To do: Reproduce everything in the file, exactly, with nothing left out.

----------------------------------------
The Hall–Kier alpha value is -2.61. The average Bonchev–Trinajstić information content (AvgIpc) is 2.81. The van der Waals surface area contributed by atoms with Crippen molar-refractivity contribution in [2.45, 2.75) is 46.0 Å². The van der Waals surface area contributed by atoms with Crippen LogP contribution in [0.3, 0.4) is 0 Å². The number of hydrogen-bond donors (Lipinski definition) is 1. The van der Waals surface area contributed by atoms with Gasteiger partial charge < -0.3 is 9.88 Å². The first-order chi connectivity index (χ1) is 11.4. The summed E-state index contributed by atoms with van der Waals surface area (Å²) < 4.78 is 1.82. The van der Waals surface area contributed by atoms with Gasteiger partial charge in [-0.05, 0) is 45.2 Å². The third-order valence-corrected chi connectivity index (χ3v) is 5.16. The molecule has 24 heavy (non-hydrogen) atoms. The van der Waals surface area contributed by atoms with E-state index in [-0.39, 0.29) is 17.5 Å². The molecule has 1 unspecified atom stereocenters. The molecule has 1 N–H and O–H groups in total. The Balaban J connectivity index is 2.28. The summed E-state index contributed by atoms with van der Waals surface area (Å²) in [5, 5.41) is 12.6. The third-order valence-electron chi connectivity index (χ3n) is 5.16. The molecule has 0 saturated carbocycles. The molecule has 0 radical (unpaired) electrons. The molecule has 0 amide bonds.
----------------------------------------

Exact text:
The Hall–Kier alpha value is -2.61. The average Bonchev–Trinajstić information content (AvgIpc) is 2.81. The van der Waals surface area contributed by atoms with Crippen molar-refractivity contribution in [2.45, 2.75) is 46.0 Å². The van der Waals surface area contributed by atoms with Crippen LogP contribution in [0.3, 0.4) is 0 Å². The number of hydrogen-bond donors (Lipinski definition) is 1. The van der Waals surface area contributed by atoms with Gasteiger partial charge < -0.3 is 9.88 Å². The first-order chi connectivity index (χ1) is 11.4. The summed E-state index contributed by atoms with van der Waals surface area (Å²) < 4.78 is 1.82. The van der Waals surface area contributed by atoms with Gasteiger partial charge in [-0.05, 0) is 45.2 Å². The third-order valence-corrected chi connectivity index (χ3v) is 5.16. The molecule has 24 heavy (non-hydrogen) atoms. The van der Waals surface area contributed by atoms with E-state index in [-0.39, 0.29) is 17.5 Å². The molecule has 1 unspecified atom stereocenters. The molecule has 1 N–H and O–H groups in total. The Balaban J connectivity index is 2.28. The summed E-state index contributed by atoms with van der Waals surface area (Å²) in [5, 5.41) is 12.6. The third-order valence-electron chi connectivity index (χ3n) is 5.16. The molecule has 0 saturated carbocycles. The molecule has 0 radical (unpaired) electrons. The molecule has 0 amide bonds.